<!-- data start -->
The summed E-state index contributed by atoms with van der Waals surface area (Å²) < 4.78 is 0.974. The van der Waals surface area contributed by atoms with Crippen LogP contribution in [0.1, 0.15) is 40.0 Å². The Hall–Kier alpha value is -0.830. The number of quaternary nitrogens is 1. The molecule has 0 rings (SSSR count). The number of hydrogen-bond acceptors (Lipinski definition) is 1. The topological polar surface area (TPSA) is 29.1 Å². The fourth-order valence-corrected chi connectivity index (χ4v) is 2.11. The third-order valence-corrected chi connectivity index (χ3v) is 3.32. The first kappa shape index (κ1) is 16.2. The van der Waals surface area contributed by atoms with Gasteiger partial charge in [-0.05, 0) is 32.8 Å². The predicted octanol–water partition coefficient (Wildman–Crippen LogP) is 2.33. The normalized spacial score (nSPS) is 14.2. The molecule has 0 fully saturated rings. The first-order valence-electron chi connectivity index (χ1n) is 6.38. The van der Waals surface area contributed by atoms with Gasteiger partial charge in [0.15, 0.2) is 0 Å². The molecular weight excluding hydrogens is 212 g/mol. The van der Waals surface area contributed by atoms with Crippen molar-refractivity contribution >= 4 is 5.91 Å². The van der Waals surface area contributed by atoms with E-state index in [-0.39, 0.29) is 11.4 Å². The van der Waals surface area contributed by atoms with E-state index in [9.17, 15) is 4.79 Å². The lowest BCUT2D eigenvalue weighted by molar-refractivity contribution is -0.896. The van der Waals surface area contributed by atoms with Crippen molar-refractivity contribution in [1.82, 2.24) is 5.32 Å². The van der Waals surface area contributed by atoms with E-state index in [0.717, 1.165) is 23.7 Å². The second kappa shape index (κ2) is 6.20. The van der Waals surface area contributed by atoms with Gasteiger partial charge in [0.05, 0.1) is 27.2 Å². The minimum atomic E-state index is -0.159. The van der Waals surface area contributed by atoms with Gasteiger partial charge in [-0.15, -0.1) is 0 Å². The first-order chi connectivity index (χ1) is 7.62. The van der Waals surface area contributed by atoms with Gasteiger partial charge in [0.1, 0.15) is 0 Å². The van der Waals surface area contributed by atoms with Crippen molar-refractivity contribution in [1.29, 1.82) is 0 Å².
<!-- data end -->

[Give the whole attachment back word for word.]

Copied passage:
The summed E-state index contributed by atoms with van der Waals surface area (Å²) < 4.78 is 0.974. The van der Waals surface area contributed by atoms with Crippen LogP contribution in [0.1, 0.15) is 40.0 Å². The Hall–Kier alpha value is -0.830. The number of quaternary nitrogens is 1. The molecule has 0 rings (SSSR count). The number of hydrogen-bond acceptors (Lipinski definition) is 1. The topological polar surface area (TPSA) is 29.1 Å². The fourth-order valence-corrected chi connectivity index (χ4v) is 2.11. The third-order valence-corrected chi connectivity index (χ3v) is 3.32. The first kappa shape index (κ1) is 16.2. The van der Waals surface area contributed by atoms with Gasteiger partial charge in [-0.05, 0) is 32.8 Å². The predicted octanol–water partition coefficient (Wildman–Crippen LogP) is 2.33. The normalized spacial score (nSPS) is 14.2. The molecule has 0 fully saturated rings. The first-order valence-electron chi connectivity index (χ1n) is 6.38. The van der Waals surface area contributed by atoms with Gasteiger partial charge in [0.15, 0.2) is 0 Å². The molecular weight excluding hydrogens is 212 g/mol. The van der Waals surface area contributed by atoms with Crippen molar-refractivity contribution >= 4 is 5.91 Å². The van der Waals surface area contributed by atoms with E-state index in [-0.39, 0.29) is 11.4 Å². The van der Waals surface area contributed by atoms with E-state index in [9.17, 15) is 4.79 Å². The lowest BCUT2D eigenvalue weighted by molar-refractivity contribution is -0.896. The van der Waals surface area contributed by atoms with Crippen molar-refractivity contribution in [1.82, 2.24) is 5.32 Å². The van der Waals surface area contributed by atoms with E-state index in [0.717, 1.165) is 23.7 Å². The second kappa shape index (κ2) is 6.20. The van der Waals surface area contributed by atoms with Gasteiger partial charge in [0.05, 0.1) is 27.2 Å². The minimum atomic E-state index is -0.159. The van der Waals surface area contributed by atoms with Gasteiger partial charge in [-0.15, -0.1) is 0 Å². The first-order chi connectivity index (χ1) is 7.62. The van der Waals surface area contributed by atoms with Gasteiger partial charge in [0.1, 0.15) is 0 Å². The van der Waals surface area contributed by atoms with Crippen molar-refractivity contribution in [1.29, 1.82) is 0 Å².